9 March 2000

Date: Thu, 9 Mar 2000 08:48:23 -0600
From: bennett@peacefire.org
To: peacefire-press@iain.com
Subject: Symantec threatens legal action over I-Gear report

Our report on I-Gear at:


has attracted the attention of Symantec's lawyers, who sent a fax to our ISP demanding that they remove our link to the I-Gear blocked site list on Symantec's server:


Our report provided a means to download the list of 470,000 sites blocked by I-Gear and decrypt the list with the "igdecode" codebreaker program.  We looked at the first 50 .edu URL's blocked under "pornography" that were still working, and found that 38 of them were mistakes:


The blocked pages included a 75 K page written entirely in Latin, a description of a milking machine system written in Spanish, and volumes 4 and 6 of "The Decline and Fall of the Roman Empire" -- but NOT volumes 1, 2, 3, and 5 (even though these were linked from the same index page), since apparently all the "good parts" are in volumes 4 and 6.

(Before our report was published, we also sent mail to a few contacts asking them to download I-Gear's list, and act as "witnesses" in case I-Gear removed the list and claimed our report was fabricated.)  We also found that the I-Gear installer retrieves your "real name" and "company name" from Windows registration information on your computer, and secretly sends this data back to Symantec -- apparently in violation of the privacy policy on Symantec's Web site.

Symantec is demanding that we remove the links to their server, which we have not done.  However, Symantec did move the blocked-site list on their server, so the link from our page no longer works.  (More precisely, the link contains a serial number that has to be verified before the list can be downloaded, and Symantec de-activated that serial number to stop the link from working.)

We believe that the issue at stake is the right to criticize software by looking "under the hood", and to allow others to verify your findings.  By decrypting the list, in addition to the 76% error rate for .edu pages, we found that portions of the Web sites of the American Civil Liberties Union (ACLU.org), the Electronic Frontier Foundation (EFF.org), the Center for Democracy and Technology (CDT.org), the Electronic Privacy Information Center (EPIC.org), and the Censorware Project (Censorware.org) were blocked by I-Gear in its "pornography" category.  On the other hand, none of the major pro-censorship groups (enough.org, frc.org, afa.net, fotf.org, etc.) had portions of their Web sites blocked.  Regardless of whether those anti-censorship sites got on the list by accident, the results suggest a bias in the blocked-site database -- which never would have been discovered without decrypting the list.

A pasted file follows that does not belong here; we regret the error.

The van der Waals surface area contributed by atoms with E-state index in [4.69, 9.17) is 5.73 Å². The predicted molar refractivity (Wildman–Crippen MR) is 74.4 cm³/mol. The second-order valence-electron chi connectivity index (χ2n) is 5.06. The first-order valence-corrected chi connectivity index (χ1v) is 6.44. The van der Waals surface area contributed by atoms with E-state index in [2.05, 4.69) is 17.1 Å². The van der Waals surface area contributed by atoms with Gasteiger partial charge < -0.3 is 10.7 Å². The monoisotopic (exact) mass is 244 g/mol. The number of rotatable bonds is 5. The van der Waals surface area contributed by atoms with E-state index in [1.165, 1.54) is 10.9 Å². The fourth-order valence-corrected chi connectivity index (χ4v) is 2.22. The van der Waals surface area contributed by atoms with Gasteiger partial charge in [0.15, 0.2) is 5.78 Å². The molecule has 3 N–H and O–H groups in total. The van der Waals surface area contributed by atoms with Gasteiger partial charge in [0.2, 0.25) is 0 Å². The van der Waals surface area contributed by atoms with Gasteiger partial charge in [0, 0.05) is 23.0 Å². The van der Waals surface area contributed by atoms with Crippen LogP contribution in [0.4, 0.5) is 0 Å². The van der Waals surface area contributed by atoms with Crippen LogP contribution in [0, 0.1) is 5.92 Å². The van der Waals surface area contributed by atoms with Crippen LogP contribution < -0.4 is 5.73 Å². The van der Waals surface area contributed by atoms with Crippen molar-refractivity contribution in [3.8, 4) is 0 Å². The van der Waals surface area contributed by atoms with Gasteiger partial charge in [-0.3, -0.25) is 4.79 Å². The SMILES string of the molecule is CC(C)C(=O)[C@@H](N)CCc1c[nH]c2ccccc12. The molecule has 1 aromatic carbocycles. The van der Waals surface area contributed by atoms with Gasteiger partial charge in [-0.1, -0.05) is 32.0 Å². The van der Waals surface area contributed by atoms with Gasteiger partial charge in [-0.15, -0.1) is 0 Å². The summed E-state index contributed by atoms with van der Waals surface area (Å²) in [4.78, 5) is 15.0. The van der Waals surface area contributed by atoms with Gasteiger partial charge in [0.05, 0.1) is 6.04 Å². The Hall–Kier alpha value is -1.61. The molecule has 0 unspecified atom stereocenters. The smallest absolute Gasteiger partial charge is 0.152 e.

Peacefire has never altered any content on our Web site as a result of legal threats.  Our report on I-Gear will stay up, and we will post updates to our Web site regarding the legal situation.


For more information: email bennett@peacefire.org or call (425) 649 9024; I'll be in most of the day.  We also have a list of lawyers, lobbyists, and activists on the pro- and anti-side of the blocking software debate, at:


complete with email and phone numbers, if you're looking for statements from other people and organizations.

Also, if you would like not to receive further emails from Peacefire, please let me know.  Thanks!


bennett@peacefire.org     http://www.peacefire.org

(425) 649 9024